Republicans Soften Before Midterms

If there is one lesson Republicans should have taken away from the 2016 election, it is that a yuge chunk of their base is fed up with business as usual in Washington. They are fed up with politicians who lay down and refuse to fight. If the Blue Wave materializes and swamps the Congress, it will be in part because Republicans declined to build a sea wall to prevent it.

On a number of issues ― food stamps, a border wall, even Obamacare ― Republicans appear to be softening their hardline stances, if only for the moment before voters go to the polls.

Take the border wall, for instance. Congressional Republicans have consistently said it’s a priority of theirs to secure money for this cornerstone of President Donald Trump’s agenda. But a year and a half into Trump’s presidency, the wall has not materialized. Congress, like Mexico, does not seem willing to pay for it.

While Republicans have said all year that it’s important to get wall funding in the next round of appropriations, Democrats have made it clear they’re unwilling to go along with that sort of spending bill. So, rather than potentially shut down the government over a wall, Republicans are passing as many government funding bills as possible and leaving the wall for another day.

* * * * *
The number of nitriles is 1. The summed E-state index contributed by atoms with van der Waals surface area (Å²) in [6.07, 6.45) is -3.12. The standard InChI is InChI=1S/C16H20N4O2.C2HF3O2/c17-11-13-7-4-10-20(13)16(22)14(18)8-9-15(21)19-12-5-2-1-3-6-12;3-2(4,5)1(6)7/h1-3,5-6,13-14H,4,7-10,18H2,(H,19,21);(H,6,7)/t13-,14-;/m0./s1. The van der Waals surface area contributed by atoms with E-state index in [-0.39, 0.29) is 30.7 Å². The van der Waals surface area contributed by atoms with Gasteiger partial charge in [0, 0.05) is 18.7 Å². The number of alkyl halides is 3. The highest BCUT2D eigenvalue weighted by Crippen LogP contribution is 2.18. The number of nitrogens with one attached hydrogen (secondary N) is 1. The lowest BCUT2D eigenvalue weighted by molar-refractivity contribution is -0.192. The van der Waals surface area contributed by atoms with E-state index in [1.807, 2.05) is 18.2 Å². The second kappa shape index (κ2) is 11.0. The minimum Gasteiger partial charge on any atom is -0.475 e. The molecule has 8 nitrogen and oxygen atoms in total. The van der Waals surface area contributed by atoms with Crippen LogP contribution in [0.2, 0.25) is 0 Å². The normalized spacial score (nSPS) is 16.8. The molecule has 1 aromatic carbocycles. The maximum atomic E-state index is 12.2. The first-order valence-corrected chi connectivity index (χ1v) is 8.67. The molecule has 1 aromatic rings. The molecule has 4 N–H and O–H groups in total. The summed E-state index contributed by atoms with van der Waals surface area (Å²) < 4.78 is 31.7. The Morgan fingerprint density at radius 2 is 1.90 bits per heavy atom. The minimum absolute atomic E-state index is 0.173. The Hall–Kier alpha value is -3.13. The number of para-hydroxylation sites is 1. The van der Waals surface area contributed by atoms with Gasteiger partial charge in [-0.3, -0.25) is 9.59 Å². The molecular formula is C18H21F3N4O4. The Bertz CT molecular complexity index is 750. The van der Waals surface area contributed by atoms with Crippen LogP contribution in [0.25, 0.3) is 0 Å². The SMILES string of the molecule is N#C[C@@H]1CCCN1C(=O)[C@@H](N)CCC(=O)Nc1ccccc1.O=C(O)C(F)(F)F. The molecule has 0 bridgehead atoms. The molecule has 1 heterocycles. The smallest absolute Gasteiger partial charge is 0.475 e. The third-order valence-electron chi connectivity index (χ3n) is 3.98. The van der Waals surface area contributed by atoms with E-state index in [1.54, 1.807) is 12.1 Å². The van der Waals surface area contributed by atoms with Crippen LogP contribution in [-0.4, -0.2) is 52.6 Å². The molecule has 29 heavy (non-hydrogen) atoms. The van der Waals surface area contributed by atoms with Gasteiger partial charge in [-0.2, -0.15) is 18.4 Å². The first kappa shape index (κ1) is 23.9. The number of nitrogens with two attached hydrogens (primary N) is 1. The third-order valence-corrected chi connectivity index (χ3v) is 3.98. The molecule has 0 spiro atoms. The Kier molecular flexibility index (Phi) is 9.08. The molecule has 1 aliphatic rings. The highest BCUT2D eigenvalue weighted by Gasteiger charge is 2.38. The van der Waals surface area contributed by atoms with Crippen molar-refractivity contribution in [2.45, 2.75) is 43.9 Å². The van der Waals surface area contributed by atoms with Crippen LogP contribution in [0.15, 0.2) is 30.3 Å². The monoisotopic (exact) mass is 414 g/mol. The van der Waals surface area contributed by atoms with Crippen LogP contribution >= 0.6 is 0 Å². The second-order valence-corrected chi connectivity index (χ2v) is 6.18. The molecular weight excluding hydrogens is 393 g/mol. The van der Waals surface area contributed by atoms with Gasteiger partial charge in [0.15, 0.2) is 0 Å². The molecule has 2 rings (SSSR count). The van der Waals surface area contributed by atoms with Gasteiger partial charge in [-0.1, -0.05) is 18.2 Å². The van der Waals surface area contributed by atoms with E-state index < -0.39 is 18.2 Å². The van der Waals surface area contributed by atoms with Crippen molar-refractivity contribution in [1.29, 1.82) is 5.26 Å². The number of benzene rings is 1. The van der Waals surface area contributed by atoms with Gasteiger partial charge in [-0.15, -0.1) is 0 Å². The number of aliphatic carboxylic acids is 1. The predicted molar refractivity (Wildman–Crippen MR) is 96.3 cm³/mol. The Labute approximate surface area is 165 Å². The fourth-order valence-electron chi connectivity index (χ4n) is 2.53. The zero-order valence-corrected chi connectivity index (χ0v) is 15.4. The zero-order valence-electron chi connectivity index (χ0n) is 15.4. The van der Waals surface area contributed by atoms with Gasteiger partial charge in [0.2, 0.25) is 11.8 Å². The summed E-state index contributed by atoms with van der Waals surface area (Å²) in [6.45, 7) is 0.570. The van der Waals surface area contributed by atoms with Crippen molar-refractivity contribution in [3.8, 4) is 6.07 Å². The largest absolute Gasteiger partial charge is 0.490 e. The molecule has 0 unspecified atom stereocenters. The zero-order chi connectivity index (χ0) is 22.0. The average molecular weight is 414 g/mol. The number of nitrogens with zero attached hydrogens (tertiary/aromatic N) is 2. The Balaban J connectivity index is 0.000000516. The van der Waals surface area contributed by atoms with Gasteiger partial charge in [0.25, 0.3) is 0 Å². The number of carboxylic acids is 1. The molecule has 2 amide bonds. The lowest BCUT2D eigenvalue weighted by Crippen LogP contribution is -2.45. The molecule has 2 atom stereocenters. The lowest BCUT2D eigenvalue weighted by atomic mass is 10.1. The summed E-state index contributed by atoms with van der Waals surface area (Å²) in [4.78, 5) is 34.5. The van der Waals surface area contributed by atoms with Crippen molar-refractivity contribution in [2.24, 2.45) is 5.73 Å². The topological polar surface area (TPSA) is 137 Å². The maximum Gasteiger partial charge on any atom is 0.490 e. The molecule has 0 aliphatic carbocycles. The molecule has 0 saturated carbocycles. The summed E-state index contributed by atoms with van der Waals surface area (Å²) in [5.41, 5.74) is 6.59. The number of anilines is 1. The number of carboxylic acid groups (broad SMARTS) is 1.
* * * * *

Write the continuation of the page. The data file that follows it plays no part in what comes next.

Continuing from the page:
“Not fighting for the wall becomes a tactical question more than folding,” Rep. Mark Meadows (R-N.C.), chairman of the Freedom Caucus, told HuffPost on Wednesday. “You know, when’s the best time to take that fight?”

It’s not that Republicans are giving up on the wall ― they’re not. They just recognize that a messy spending fight, over a wall, several weeks before an already gloomy midterm election is not the best closing argument for keeping Republicans in control of the House and Senate.